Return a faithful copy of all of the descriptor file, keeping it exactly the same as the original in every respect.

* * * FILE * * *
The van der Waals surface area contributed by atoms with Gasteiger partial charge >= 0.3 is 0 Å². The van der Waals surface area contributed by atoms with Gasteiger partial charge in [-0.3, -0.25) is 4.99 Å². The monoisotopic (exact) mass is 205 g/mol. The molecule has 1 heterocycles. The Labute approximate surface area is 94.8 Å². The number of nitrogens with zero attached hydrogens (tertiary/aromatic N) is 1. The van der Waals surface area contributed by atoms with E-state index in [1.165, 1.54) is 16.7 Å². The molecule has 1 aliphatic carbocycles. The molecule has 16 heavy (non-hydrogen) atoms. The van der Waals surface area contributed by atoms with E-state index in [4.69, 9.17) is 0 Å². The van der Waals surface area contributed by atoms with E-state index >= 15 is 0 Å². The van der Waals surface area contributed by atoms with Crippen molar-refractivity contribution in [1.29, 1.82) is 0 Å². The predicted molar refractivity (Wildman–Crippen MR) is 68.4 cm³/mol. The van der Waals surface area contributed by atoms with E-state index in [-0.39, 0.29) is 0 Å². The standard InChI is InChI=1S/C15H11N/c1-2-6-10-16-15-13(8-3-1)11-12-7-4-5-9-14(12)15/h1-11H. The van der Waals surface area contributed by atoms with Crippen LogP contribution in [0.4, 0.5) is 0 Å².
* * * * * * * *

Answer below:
The van der Waals surface area contributed by atoms with Gasteiger partial charge >= 0.3 is 0 Å². The van der Waals surface area contributed by atoms with Gasteiger partial charge in [-0.3, -0.25) is 4.99 Å². The monoisotopic (exact) mass is 205 g/mol. The molecule has 1 heterocycles. The Labute approximate surface area is 94.8 Å². The number of nitrogens with zero attached hydrogens (tertiary/aromatic N) is 1. The van der Waals surface area contributed by atoms with E-state index in [1.165, 1.54) is 16.7 Å². The molecule has 1 aliphatic carbocycles. The molecule has 16 heavy (non-hydrogen) atoms. The van der Waals surface area contributed by atoms with E-state index in [4.69, 9.17) is 0 Å². The van der Waals surface area contributed by atoms with E-state index >= 15 is 0 Å². The van der Waals surface area contributed by atoms with Crippen molar-refractivity contribution in [1.29, 1.82) is 0 Å². The predicted molar refractivity (Wildman–Crippen MR) is 68.4 cm³/mol. The van der Waals surface area contributed by atoms with E-state index in [-0.39, 0.29) is 0 Å². The standard InChI is InChI=1S/C15H11N/c1-2-6-10-16-15-13(8-3-1)11-12-7-4-5-9-14(12)15/h1-11H. The van der Waals surface area contributed by atoms with Crippen LogP contribution in [0.4, 0.5) is 0 Å².